This large-scale temporary exhibition to be installed at the Lower Belvedere, the Orangery, and the Palace Stables is devoted to gold as a precious metal and its use in contemporary art. Numerous international loans, most of which date from the twentieth and twenty-first centuries, will be presented together with examples from the museum’s holdings.
The historical use of the gold ground will be addressed through a small number of exemplary exhibits, with a mummy portrait from the second century marking the beginning of this section. In the Palace Stables, the focus will be on the employment of gold in medieval art. From the Renaissance on, the painterly depiction of materials was preferred to their use as such, and the application of gold was mostly limited to the decorative and interior arts. Paintings by Giandomenico Tiepolo and William Blake document the earliest incorporation of gold in painting during the modern era.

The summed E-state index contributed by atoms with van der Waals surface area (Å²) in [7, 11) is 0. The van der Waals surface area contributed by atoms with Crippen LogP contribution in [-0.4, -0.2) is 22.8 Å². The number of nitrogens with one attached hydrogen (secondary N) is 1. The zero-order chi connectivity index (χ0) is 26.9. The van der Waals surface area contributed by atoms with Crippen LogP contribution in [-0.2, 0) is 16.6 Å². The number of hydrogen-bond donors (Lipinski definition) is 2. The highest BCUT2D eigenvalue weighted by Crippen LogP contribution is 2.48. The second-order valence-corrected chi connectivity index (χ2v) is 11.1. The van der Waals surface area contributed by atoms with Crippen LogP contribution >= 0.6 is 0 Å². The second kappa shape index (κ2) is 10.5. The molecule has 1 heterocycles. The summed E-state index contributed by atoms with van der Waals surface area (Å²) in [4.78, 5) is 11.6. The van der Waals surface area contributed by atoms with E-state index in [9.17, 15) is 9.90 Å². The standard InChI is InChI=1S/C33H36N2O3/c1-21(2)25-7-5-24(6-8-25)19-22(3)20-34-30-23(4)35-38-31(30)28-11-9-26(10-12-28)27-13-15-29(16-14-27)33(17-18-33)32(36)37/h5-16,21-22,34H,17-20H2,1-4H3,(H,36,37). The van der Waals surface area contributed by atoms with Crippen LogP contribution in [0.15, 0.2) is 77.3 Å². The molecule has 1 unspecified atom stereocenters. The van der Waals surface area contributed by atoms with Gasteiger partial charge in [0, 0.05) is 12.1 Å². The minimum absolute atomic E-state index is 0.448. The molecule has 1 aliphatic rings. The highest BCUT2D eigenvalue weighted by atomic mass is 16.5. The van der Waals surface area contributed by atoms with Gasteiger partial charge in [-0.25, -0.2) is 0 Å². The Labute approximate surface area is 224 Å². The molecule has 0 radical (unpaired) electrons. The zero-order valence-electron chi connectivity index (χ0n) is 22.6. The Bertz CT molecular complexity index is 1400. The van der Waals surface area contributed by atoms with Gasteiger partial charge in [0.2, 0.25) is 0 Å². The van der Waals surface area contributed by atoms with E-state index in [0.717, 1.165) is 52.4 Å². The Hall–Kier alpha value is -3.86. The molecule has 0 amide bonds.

In the nineteenth century, the employment of gold was considered as “barbaric”, and such surrogate materials as gold paint and composition gold were still predominant during the Gründerzeit and the fin de siècle. It was only from the mid-twentieth century on that the material properties of gold were increasingly taken advantage of in artistic production.
This exhibition highlights developments up to the present day, displaying masterpieces by Willi Baumeister, James Lee Byars, Sylvie Fleury, Richard Hamilton, Yves Klein, Imi Knoebel, Emil Orlik, Victor Vasarely, Franz West, and others; it impressively illustrates that in contemporary art the use of gold as no limits whatsoever in terms of theme, form, and style.
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